ANSC 1111 Exam 1 Review
ANSC 1111 Exam 1 Review ANSC 1111
Popular in Principles of Animal Nutrition and Feeding
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This 16 page Class Notes was uploaded by Catherine Cabano on Wednesday March 2, 2016. The Class Notes belongs to ANSC 1111 at University of Connecticut taught by Dr. Safran in Spring 2015. Since its upload, it has received 51 views. For similar materials see Principles of Animal Nutrition and Feeding in Animal Science and Zoology at University of Connecticut.
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Date Created: 03/02/16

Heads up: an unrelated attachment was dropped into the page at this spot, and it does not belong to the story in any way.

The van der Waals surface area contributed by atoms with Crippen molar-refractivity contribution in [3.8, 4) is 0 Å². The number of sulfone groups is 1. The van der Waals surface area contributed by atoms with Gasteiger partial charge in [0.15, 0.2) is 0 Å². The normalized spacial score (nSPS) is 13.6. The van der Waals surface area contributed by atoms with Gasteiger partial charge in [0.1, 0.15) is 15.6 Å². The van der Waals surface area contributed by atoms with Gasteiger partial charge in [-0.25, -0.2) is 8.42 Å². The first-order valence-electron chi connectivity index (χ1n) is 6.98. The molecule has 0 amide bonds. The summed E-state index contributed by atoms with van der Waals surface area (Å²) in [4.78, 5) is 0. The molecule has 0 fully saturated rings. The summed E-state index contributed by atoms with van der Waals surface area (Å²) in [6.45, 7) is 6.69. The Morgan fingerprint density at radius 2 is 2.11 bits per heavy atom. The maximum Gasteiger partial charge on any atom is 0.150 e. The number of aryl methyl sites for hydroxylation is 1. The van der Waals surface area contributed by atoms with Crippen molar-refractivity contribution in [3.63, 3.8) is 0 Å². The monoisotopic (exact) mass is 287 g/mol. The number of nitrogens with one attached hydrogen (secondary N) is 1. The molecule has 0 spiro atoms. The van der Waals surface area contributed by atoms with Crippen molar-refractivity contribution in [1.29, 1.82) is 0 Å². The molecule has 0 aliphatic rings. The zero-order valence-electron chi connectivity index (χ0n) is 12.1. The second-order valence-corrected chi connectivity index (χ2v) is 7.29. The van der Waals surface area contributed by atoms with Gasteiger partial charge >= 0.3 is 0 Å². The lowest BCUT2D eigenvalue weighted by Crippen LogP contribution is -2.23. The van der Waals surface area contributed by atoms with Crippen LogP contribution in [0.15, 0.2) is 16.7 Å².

ANSC 1111/SAAS 113 Review Sheet – Exam 1 February 19 th9:30-10:20am Oak Hall 101 The exam format will be part multiple choice and matching using a scantron form, so bring a #2 pencil to the exam. The rest will be short answer questions. A calculator will not be needed. 1. What is a nutrient? List the six major nutrients and describe the structure and function of each. 6 major: water, carbohydrates, protein/amino acids, fat, inorganic elements (minerals), vitamins, (oxygen) Plant requirements? - Sunlight, water, minerals, carbon dioxide Animal requirements? – 44 specific nutrients; oxygen, water, essential fatty acids, 10 essential amino acids, specific vitamins and minerals o Variable between species/physiological stage – lactation, pregnancy, growth… 2. Which nutrients can be used for energy? Carbs, protein, fat used for energy 3. Which nutrient do we require in the largest amount? Water! Animal composition is mostly water 4. Water is a solvent. Describe how this property affects digestion, absorption and metabolism. Properties of water: o Hydrogen bonds with itself o Polar-covalent bond with oxygen and hydrogen o Cohesion/surface tension o Temperature moderation o Ice is less dense than water o Water is a solvent (very important) Dissolves everything; lets it keep flowing 5. How do marine mammals get the water their bodies require? Through the fish they eat 6. Name three factors that increase water intake. Affected by: high protein diet, ambient temperature, dry matter intake, activity, physiological state/age 7. What is metabolic water? Fat, protein, carbs can get water from these Essential in the survival of some animals that reside in dry lands or in habitats where water sources are not available. Ex: the chief source of water for kangaroo rats (thriving in desert) is metabolic water. They never have to drink; the metabolic water produced within their cells is sufficient for their survival. 8. Define osmosis. Describe water toxicity. Osmosis: the movement of water from high concentration to low concentration Water toxicity drinking too much water; not enough electrolytes; cells burst (they keeps getting bigger!) o Ex: woman in 2007 Sacramento drank over two gallons 9. What is mesentery? A fold of tissue that attaches organs to the body wall. The word mesentery usually refers to the small bowel mesentery, which anchors the small intestines to the back of the abdominal wall. 10. Draw and label the parts of the digestive tract of the groups of animals we have discussed. List the functions of these parts. Hind-gut fermenters/Horse: Sheep: Ruminant Dog: Monogastric Chicken: Cattle Cat/Dog Sheep Horse - Simple-stomached - Ruminant - Hind-gut fermenter (single stomach - Has a reticulum, - Large cecum compartment) omasum, abomasum, and - Longer digestive tract - Mono-gastric duodenum – 4 - Single stomach - Shorter digestive tract compartments compartment - Longer digestive tract compared to monogastric - Esophagus – peristalsis (muscular contractions) moves the food down into the digestive tract; bolus formation - Stomach – enzymes are produced here, such as HCl and pepsin - Small intestine – duodenum (net secretion), jejunem (net absorption) and ilium (net absorption) - Large intestine – water absorption - Cecum – “blind sac,” microbial fermentation - Crop – moistens food, holds food - Gizzard – breaks up and grinds food - Proventriculus – HCl and pepsin produced here Cat/Dog Sheep Horse - Smaller - Large – 4 stomachs - Very large cecum – “u - Shorter digestive tract compared to one shaped”’ - One main compartment - Cecum smaller (the - No rumen to break down fiber before SI fibers are already so cecum does it - Stomach is more stretched broken down) - Cecum sacks – optimal place out - Fermentation occurs in for fermentation - Cat has smaller cecum the rumen - Present on left side of body; curls Avian: Canine: - 2 ceca - 1 ceca - Shorter large intestine - Longer tract - Cloaca is a unified exit - Do not have a crop or gizzard; have canine - Crop and gizzard teeth - Digestion is very rapid - Monograstric - Monogastric - Proventriculus 11. How do non-ruminant herbivores digest fibrous food without a rumen? - They have a larger cecum for microbial fermentation 12. What organisms do ruminants depend on for digestion of feed? Ruminant animals use a special four-chambered stomach with a unique microbial flora to digest tough cellulose found in the plants in their diets. Most vertebrates cannot make cellulase, the enzyme that breaks down cellulose, but microbes in the rumen produce it for them. 13. Which teeth are missing in a cow or sheep? Why? No top incisors – use a dental palate Once a wad of grass is partially chewed, the cow swallows it. The cow then regurgitates it and chews it again using the top and bottom molars in the back of its mouth before swallowing it again. 14. How does saliva aid in digestion in a ruminant vs. monogastric? Monogastric: o Moistens food; lubrication o Composition: Salivary amylase – ex: starch in mouth; starts to taste sweet; salivary amylase is pulling off glucose Sodium bicarbonate – ex: in cattle, manages pH o Salivary glands in dogs parotid, zygomatic, sublingual, & mandibular Ruminant: o Bicarbonate and phosphate buffers o Continuous production and flow to rumen (fermentation vat) ideal fermentation pH = 6 Buffers the large quantity of acid produced in the rumen and is probably critical for maintenance of rumen pH o Mass amounts of saliva 15. What is peristalsis? Muscular contractions that move food; constriction of smooth muscles throughout digestive tract 16. The stomach produces hydrochloric acid, pepsin and mucus. Describe how these secretions aid in digestion. HCl HCl can denature pepsin then can make it into a smaller protein; breaks down the bolus into chyme Pepsin produced in inactive form; activated when in small intestine; breaks down proteins; cleaves amino acids from protein Mucus protects cells and keeps it moving 17. Gastric bypass surgery is a complicated medical procedure used to decrease weight drastically. The stomach size is decreased. First, how does this surgery allow a person to lose weight? Second, ketosis can be the result of this surgery, as well. Describe how and why ketosis can happen in this case. Allows a person to lose weight: o The first step makes your stomach smaller; use staples to divide your stomach into a small upper section and a larger bottom section. The top section of your stomach (called the pouch) is where the food you eat will go. The pouch is about the size of a walnut. It holds only about 1 ounce of food. Because of this you will eat less and lose weight. o The second step is the bypass; connect a small part of your small intestine (the jejunum) to a small hole in your pouch. The food you eat will now travel from the pouch into this new opening into your small intestine. Because of this, your body will absorb fewer calories. o Breaking fat down too quickly; causes you to get ketosis Ketosis = a metabolic state where most of the body's energy supply comes from ketone bodies in the blood, in contrast to a state of glycolysis where blood glucose provides most of the energy o Low blood glucose; early lactation dairy cows (high energy demand, inadequate gluconeogenesis); signs: sweet urine and breath o Lathargic; do not look healthy o Treatment: rapidly degradable sources of glucose; ex: IV sugar water 18. Describe how food is formed into a bolus and eventually becomes chyme in the small intestine (SI). Bolus formed by tongue; mass of food that has been chewed at the point of swallowing. Under normal circumstances, the bolus then travels down the esophagus to the stomach for digestion Chyme semifluid mass of partly digested food that is expelled by the stomach into the duodenum and moves through the intestines during digestion 19. The SI has three sections. Name and list the functions of each. Duodenum – for net secretion of enzymes on chyme o Amylolytic – carbs o Lipolytic – fats o Proteolytic – proteins o Nucleases – nucleic acids that make up DNA Jejunem – net absorption Illium – net absorption 20. How does the structure of the SI lining enhance absorption of nutrients? Villi and microvilli – increase surface area and absorption 21. What are the accessory organs of the digestive tract? Describe how they enhance digestion. Pancreas – secretes enzymes into duodenum o Lipase (fat); Trypsin (protein); Chymotrypsin (protein); Carboxypeptidase (protein) Liver – produces bile; bile emulsifies fats (breaks into small particles); broken down into micelle (binds something “oily” and “watery”) Cecum – “blind sac;” microbial fermentation (glycolysis +VFA production, B vitamins) o Size varies with type of foods eaten o Caecotropy = eating material from cecum; ex: rabbits eat soft pellets; unabsorbed nutrient like protein from microbes o Versus cophragy = eat feces; no nutritional reason 22. Animals that live in an arid environment can have a longer large intestine (LI) than animals adapted to wetter areas. Knowing what you do about the function of the LI, why is this so? How is structure related to function, in this case? Large intestine water absorption Secretes mucus Peristaltic Longer in dryer areas of the world in order to absorb more water 23. Compare and contrast digestion in ruminants vs. hindgut fermentors. Hindgut fermenters: o Prehensile lips o Enzymatic breakdown of grains in SI o Fermentation cell wall – cecum (VFAs, B vitamins absorbed) cecum isn’t as efficient as rumen; have more waste than ruminants and eat more o Lower digestibility with regards to ruminants loss of microbial protein unless eating caecotrophs Ruminants – 4 compartments: reticulum, rumen (largest), omasum, and abomasum (HCl, pepsin) o Prehensile tongue o Dental palate – no top incisors o Saliva bicarbonate and phosphate buffers o Reticulum – “honeycomb;” magnet catches metal o Rumen – microbial fermentation; type altered by diet; rumen contractions (retroperistalsis = throwing up) o Omasum = “many plies;” restrict particle size; fluid/VFA absorption o Abomasum = “true stomach;” acid digestion 24. Describe rumination and microbial digestion of feeds containing carbohydrates, lipids, and protein. Carbohydrates: o VFA in liver o Starch: Amylolytic microbes Primary VFA = propionic acid Process creates: carbon dioxide (bloat); methane; B vitamins; heat o Cellulose: Cellulolytic microbes Primary VFA = acetic acid Process creates: carbon dioxide (bloat); methane; B vitamins; heat o Lignin – cannot be broken down Protein: o Reticulum/rumen Deamination, energy source Non-protein nitrogen – urea Microbial protein use – NH 3 o Abomasum Microbes (destroyed by enzymes) – HCl, pepsin Rumen bypass protein/amino acids Rennin – enzyme that coagulates milk; curds; slow down digestion and absorb protein o SI Endopeptidases – cutting peptide bonds within center Exopeptidases – cut peptides from outside Active transport Lipids: o Low dietary lipid Leaves Seeds – TAG o Rumen No bile; no pancreatic lipase High fat diet – reduce digestibility Unsaturated fat – kill bacteria Fatty acids hydrogentated add hydrogens Lipolysis 25. What is the function of rumen papillae? Extensions of the surface of the rumen Increase surface area 26. When classifying different ruminants, how does the structure of the digestive tract change given the change in function? (Browsers vs. grazers) Browsers: highly digestible plant material (leaves of bushes, not pasture) o Moose, giraffe, deer o Smaller rumen, reticulum, omasum, larger SI Grazers: relatively indigestible plant material (grass, pasture) o Cattle, buffalo, antelope o Larger rumen, smaller SI, LI; fermentation Intermediate: flexible diet, sheep, goats, elk (will eat anything) Other: camelids (llamas, alpacas, camels), no omasum 27. Identify and describe the function of the crop, proventriculus, and gizzard in the chicken. Crop – moistens food; holds food Proventriculus – acid and pepsin produced here Gizzard – breaks up and grinds food; don’t have teeth Caeca – 2 caeca; not too useful Cloaca – exit point of all tracts; ex: eggs with uric acid and feces on it 28. How does an omnivore’s digestive tract differ from a carnivore’s? Monogastrics and Poultry = omnivorous o Enzymatic digestion; some in mouth o Relatively small gastrointestinal tract Hind-gut fermenters and ruminants = herbivorous o Microbial digestion (fermentation) o Relatively large gastrointestinal tract 29. How do plants and animals store carbohydrates? What are the functions of these carbohydrates? How does starch differ from cellulose? How are these the same? Plants store energy in starch and cellulose; Animals store it in glycogen Starch vs cellulose = structure Only ruminants can digest cellulose Cellulose helps with cell wall structure; more cellulose = more rigid 30. Name an example of a monosaccharide. What monosaccharides make up sucrose and lactose? Glucose (6C), Fructose (6C), Galactose (6C), Mannose (6C), Ribose (5C) Sucrose — common table sugar = glucose + fructose Lactose — major sugar in milk = glucose + galactose 31. Describe the enzymatic digestion of sucrose and lactose. Where does this happen? How? Both disaccharides Lactose – Small Intestine: o Lactase variable: some people can digest lactose, others can’t = lactose intolerant Sucrose – Small Intestine: o Little produced by young mammals mostly get it from mother’s milk o Ruminants not a lot of production; already broken down in the rumen 32. How are carbohydrates absorbed? What form can enter intestinal epithelial cells? Once carbohydrates are broken down into their simplest forms, they are quickly absorbed along the upper and lower parts of the small intestine. Small, finger-like projections, called villi, absorb the carbohydrates, then they are transferred to the blood stream and carried to muscles and the liver. Through: o Glucose transport proteins Passive diffusion – not require energy Active transport – requires energy o Phagocytosis – “eating” 33. Which organ balances the metabolism of carbohydrates? Pancreas o Too much glucose in blood = insulin released Diabetes little/no insulin produced o Too low glucose in blood = glucagon is secreted 34. Describe the enzymatic digestion of carbohydrates, lipids, and proteins. Carbohydrates: o Salivary amylase – starch o Pancreatic amylase – starch o Lactase – SI Production variable o Sucrase – SI o Little produced by young mammals Proteins: o Stomach HCl – denaturation Pepsinogen – inactive form of pepsin o SI – enzymes secreted by pancreas, SI Exopepsidase; endopepsidase; active transport Lipid: o Emulsification – SI Bile salts Mixing o Pancreatic lipase – TAG 2 Free fatty acids (FFA) and 1 monoacylglycerol o Micelle formation 35. What are VFA’s? What are they used for? Volatile Fatty Acids Water-loving; need gateways and transport proteins to get across membranes 6 Carbons or fewer Main energy source for ruminants They are used primarily by the microorganisms for reproduction and growth, with the excess production being used by the ruminant itself. 36. What source of protein enters the abomasum for digestion and absorption by ruminants? Amino acids 37. Describe carbohydrate metabolism. Be sure to include glycogen metabolism, glycolysis (anaerobic), and TCA/oxidative phosphorylation (aerobic), and gluconeogenesis. Think about when each of these pathways would be active in an animal’s body. Begins with digestion in the small intestine where monosaccharides are absorbed into the blood stream Blood sugar concentrations are controlled by three hormones: insulin, glucagon, and epinephrine If the concentration of glucose in the blood is too high, insulin is secreted by the pancreas. Insulin stimulates the transfer of glucose into the cells, especially in the liver and muscles, although other organs are also able to metabolize glucose. Maintenance of blood glucose o Glycogen – storage liver/muscle o Glycogenesis = making glycogen VS. Glycogenolysis = breaking glycogen down o Endocrine hormones: Insulin Blood glucose high Energy storage Glucagon Blood glucose low Energy release o Glycolysis (liver/muscle) Glucose (6C) 2 Pyruvate (3C) Anaerobic (bacteria, too) 10 steps of reaction occur in cytosol (liquid in cell around nucleus) o Glucose catabolism to ATP 2 Pyruvate move into mitochondira 2 Pyruvate 2 Acetyl CoA (2C) + CO 2 Pyruvate dehydrogenase Requires thiamine, niacin, pantothenic acid (B-vitamins) Glycolysis pyruvate acetyl CoA o 2 Acetyl CoA about 38 ATP + CO + H 2 2 Citric Acid/Krebs Cycle Oxidative phosphorylation Requires riboflavin ATP for energy 38. Draw the general amino acid structure. Label the amino and carboxyl group. 39. What are the 10 essential amino acids required by animals? Which extra amino acid is required by cats? = PVT TIM HALL 1. Phenylalanine 2. Valine 3. Threonine 4. Tryptophan 5. Isoleucine 6. Methionine 7. Histidine 8. Arginine 9. Leucine 10. Lysine Extra for cats Taurine 40. Describe protein structure. How does the process of denaturation and enzymatic digestion alter protein structure? 1 = primary; chain of amino acids 2 = hydrogen bonds with amino acids (alpha helix, beta pleated sheet) 3 = hydrophobic interactions (polypeptide) 4 = two or more chains of amino acids (form complete protein) Prions = many different forms; cause proteins to miss-form; holes in sponge on brain tissue Denaturation of proteins involves the disruption and possible destruction of both the secondary and tertiary structures. 41. Describe protein catabolism and synthesis within an animal. What is unique about protein metabolism? Three pathways o Synthesis of protein for tissue growth o Enzymes, hormones all enzymes are proteins Insulin, IGF, growth hormone o Energy formation Deamination (removal of amino group) Transamination (transfer of amine group) Protein Synthesis o Proteins unique to species, animal o Types of proteins made dependent on genes (DNA) o 4 nucleotide bases A – T; G – C o DNA in nucleus of cell RNA = ribonucleic acid o Complementary copy of DNA; moves DNA out of nucleus Genetic code 3 RNA nucleotides = one amino acid Protein synthesis o Amino acids connect together o Peptide bonds Most growth in tissue = highest synthesis high protein and lysine o Not as much degradation; lysine takes place where those broken down amino acids would’ve gone Urea cycle o NH c3n be toxic (if accumulated) Absorbed by digestive tract o Processed to urea, uric acid for removal Fish – ammonia excreted via gills o Occurs in liver, intestinal cells o Use as non-protein nitrogen feed source N cycling o N enters intestinal lumen from blood Amino acids, urea, nitrogen o N secreted in saliva, rumen bacteria remove amino groups; carbon skeletons Urea, N o Utilized by cells, microbes amino acids Rumen microbial protein o Sources of nitrogen: Dietary protein Non-protein nitrogen (NPN) Recycled N o Microbial protein amino acids then flow through omasum, abomasum to SI o Optimize fermentation [Ammonia] = [carbohydrate] Microbial growth 42. Compare the amount of energy contained in carbohydrates, lipids, and proteins. Heat of combustion: higher potential for storing energy Carbs: 4.2 kcal/g Protein: 5.65 kcal/g Lipid: 9.4 kcal/g 43. Define saturated, unsaturated, hydrogenation, cis and trans double bonds, polyunsaturated fatty acids, and triacylglycerols. Be able to identify these structures and molecules. Saturated = net amount of H and C that can bond; no double bonds Unsaturated = double bond; can’t have another hydrogen attached; can have more hydrogens attached if double bond is removed; kills bacteria Cis = hydrogen on same side Trans = hydrogen on opposite side Polyunsaturated fatty acids (PUFA) = contain more than one double bond in their backbone Triacylglycerol (Triglyceride) = three fatty acids; major components of human skin oils glycerol fatty acids carboxyl end methyl end 44. What are the functions of lipids in animal bodies? Essential Fatty Acids o C 18:2; Linoleic acid OR C 20:4 Arachidonic acid o C 18:3; Linolenic acid o Function: membrane, eicosanoids Skin integrity Phospholipids found in cell membranes Steroids o Cholesterol o Hormones Estrogen, testosterone Cortisol, aldosterone o Vitamin D 45. How does bile enhance lipid digestion? Where is this made? Bile is produced to digest/emulsify fats you eat If having trouble with bile production you may get gallstones, have big swings in your blood cholesterol and lipid levels, or suffer from constipation. Bile is made in liver; stored in gallbladder Bile salts are amphipathic -- they have both water-soluble (hydrophilic) and water- insoluble (hydrophobic) regions. The water-soluble regions are repelled from fats, but the water-insoluble regions are strongly attracted to fats in the gut. This arrangement allows bile salts to associated with one part of the fat glob and then cause the region nearby to break off form micelles; by forming micelles, bile salts break up (or emulsify) large fat particles into smaller ones. 46. Describe the activity of pancreatic lipase. What is a micelle? The primary lipase (enzyme) that hydrolyzes (breaks down) dietary fat molecules in the human digestive system, converting triglyceride substrates found in ingested oils to monoglycerides and free fatty acids. Creates 2 free fatty acids (FFA) and 1 monoacylglycerol Micelle = lipid molecules that arrange themselves in a spherical form in aqueous solutions 47. How do hydrophobic lipids travel through the blood? They form micelles when in aqueous solutions 48. Where is lipoprotein lipase located in the body? What does it do? Chylomicrons Carrier of dietary FFA Small Intestine VLDL (very low density Carrier of liver FFA to tissues Liver lipoprotein) LDL (low density lipoprotein) Carrier of liver cholesterol VLDL and FFA to tissues HDL Carrier of tissue cholesterol Liver, intestine, VLDL, to liver chylomicrons 49. Where are fatty acids catabolized and synthesized in the body? How is energy (ATP) created from this breakdown of fatty acids? Catabolism = breaking down FA oxidation – mitochondria in liver, adipose, muscle cells need oxygen to occur o Acetyl CoA (2C) removed o Enters TCA cycle o ATP produced What if fat is broken down too quickly? low blood glucose; ketosis FFA synthesis o Excess CHO, amino acids – converted to Acetyl CoA o 2 Acetyl CoA (2C) attached etc.. o Enzymes in cytosol of liver, adipose cells o Animals synthesize all but C 18:2 (C20:4), C18:3 o Except – cats; cannot synthesize require other fatty acids 50. What is the function of the liver as it relates to metabolism? Bile production, storage in gallbladder Store excess CHO (glycogen), amino acids as TAG Synthesize/make lipoproteins and cholesterol Alter fatty acids – chain length, saturation TAG FFA ketones 51. Review your notes on the labs we’ve completed so far, except for the calculations. We will save those for the exam 2. Water Lab: Use the most water: o Countries: China, India o States: California, Texas, Idaho, Florida 24 gallons to produce one pound of meat 70% of water used goes towards agriculture Most water to produce Chocolate vanilla Least water to produce tea, lettuce Food Safety Modernization Act o October 2013 o Enacted after spinach contamination in California o Shifting focus from responding to contamination to preventing it o FDA include standards for water Sources of water for agriculture rain, irrigation, wells, creeks, municipal water, springs… Non-point source pollution = comes from different places o Land runoff, precipitation, atmospheric deposition, drainage etc. o Point source = pipe, ditch, channel, tunnel.. o Can include: excess fertilizers, herbicides, salt, pet wastes… o Prevent it: limit amount of impenetrable surfaces, plant trees, no litter, alternatives to chemical fertilizers Consumptive = removal of water from a source that isn’t replaced back into the source system; ex: agriculture – not returned, rather absorbed by crops Non-consumptive = take it from the source and put right back in; ex: hydro- elective dam – collects water and put back into source Increased water scarcity creating competition; population is growing; countries becoming more economically developed; prices will become higher Water footprint = total water that is needed or polluted to make a product o Blue = volume of surface and ground water consumed o Green = rainwater that can be used to make product o Gray = measure of pollution in the surface and ground water consumed Letting animals graze reduce water footprint